Over the last 15 years or so, I've taught first-year writing courses at five different colleges (including my time in grad school). In my experience, one always sees a range of academic writing performance. More selective institutions might have generally better-performing student writers, but as far as I can tell there is rarely more than a handful of students in any class who have a real desire to become better writers that goes beyond the pragmatic goal of getting better grades on essay assignments.
Does that sound like a condemnation of some kind? It shouldn't. I don't think there's anything wrong with not wanting to become a writer, anymore than there's anything wrong with not wanting to be a surgeon or a carpenter. As Malcolm Gladwell and others have observed, it takes some 10,000 hours of dedication to a craft or profession to become an "expert." Obviously this is a generalization that provokes as many questions as it answers, but the fairly self-evident bottom-line point here is that becoming good at anything worth becoming good at takes a lot of time.
Think about it this way. I've been blogging for a little over six years and have some 650 posts and quite likely 500,000+ words. Often when I discuss this with others, especially non-bloggers, they respond by wondering where I find the time to do so much writing. But the truth is that this represents less than 1000 hours of work over six years, less than 150 hours a year. If I am on my way toward becoming an expert writer in my field, which I ought to be as a tenured professor of rhetoric and composition, then I should be spending quite a bit more time than that writing. If I spent 10 hours a week writing, about 500 hours a year, it would take me 20 years to reach that magic 10,000 hour mark. At that rate, my apparrently prolific blogging would realistically be around 20% of my time.
So here are two analogies. I go to the gym and do my regular 40-50 minute workout. I spend 8-10 minutes on stretching. Stretching is to exercise like blogging is to my other writing. When I was an undergrad, I was in a band. We would get together and practice for a couple hours. We'd always spend 15-20 minutes just jamming and trying out new things… for fun. That's like blogging too.
Now that might sound like a criticism or belittling of blogging, but in my view stretching or jamming are integral elements of exercise and music. Blogging is a place where I can stretch myself, try out new ideas, keep my writing chops up while I'm in-between longer writing projects, and so on. And, of course, blogging can be more than that, and for other bloggers, this medium is where they do their most important work, but speaking strictly for myself, the blog is more of a place for working out ideas than it is the place where I envision I will do my most important work.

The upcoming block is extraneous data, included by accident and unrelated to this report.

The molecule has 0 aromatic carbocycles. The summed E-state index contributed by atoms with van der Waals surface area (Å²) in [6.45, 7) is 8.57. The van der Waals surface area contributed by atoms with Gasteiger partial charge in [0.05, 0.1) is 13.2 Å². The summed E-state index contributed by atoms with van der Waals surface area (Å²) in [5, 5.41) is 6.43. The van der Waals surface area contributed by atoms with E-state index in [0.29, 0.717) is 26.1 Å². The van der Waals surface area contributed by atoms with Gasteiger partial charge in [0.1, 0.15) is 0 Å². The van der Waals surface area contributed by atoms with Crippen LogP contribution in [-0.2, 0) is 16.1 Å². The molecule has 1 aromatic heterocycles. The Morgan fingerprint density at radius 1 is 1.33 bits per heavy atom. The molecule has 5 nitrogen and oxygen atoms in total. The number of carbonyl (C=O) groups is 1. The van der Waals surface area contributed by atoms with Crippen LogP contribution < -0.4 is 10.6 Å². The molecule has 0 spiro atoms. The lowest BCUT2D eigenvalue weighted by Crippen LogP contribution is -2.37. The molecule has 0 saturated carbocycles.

But what does all this mean for the student in the first-year writing course? For one thing, it should be an indication of the level of work involved in becoming a good writer. A hard-working student in a first-year writing course might put in 100 hours. A student in a writing intensive major might spend 1000 hours writing to get her degree. At that rate, one would reach expertise just in time to retire. Of course one doesn't need to reach "expert" level in order to get better. Very few people are expert writers, and being a little better might make all the difference in terms of a student's educational and professional goals. While becoming a better writer is certainly about more than simply putting in the hours, putting in the time is a necessary part. Unless one plans on being a professional blogger, blogging is essentially a place where one can hone one's skill as a writer that can be put into practice in other places that really count for you. Blogging can be more than that, but at minimum it can be this.
The average college senior writes around 150 pages according to the National Survey of Student Engagement. I'm going to say that's around 200 hours of work. What would it mean to spend another hour a week during the school year (30 hours total), blogging about the academic subjects on which those students are already writing? What it would it mean to publish these low-stakes musings on course materials and share them with classmates both on campus and taking similar classes around the nation? No one really knows the answer to that question. I suppose it might be of interest to our profession or to higher education institutions to pursue some kind of broad study of such practices, but I don't think that such research would be of particular use to individual students. No, the truth is that taking up a blogging practice like this could be worthless or invaluable to the individual. The fact that most people might find blogging a waste of time does not make it any less valuable to me. It is valuable to me because I make it valuable.
As a student in a first-year writing course, you may not envision yourself as a writer. It is understandable that you may not want to dedicate yourself to the 10,000-hour journey toward expertise. However, you might want to dedicate yourself to a more modest goal. You might want to be among the best writers in your major or among the applicants for the graduate school or job that you'll be pursuing when you graduate. Part of reaching that goal will be putting in time as a writer, and a blog can be an invaluable part of the time you spend.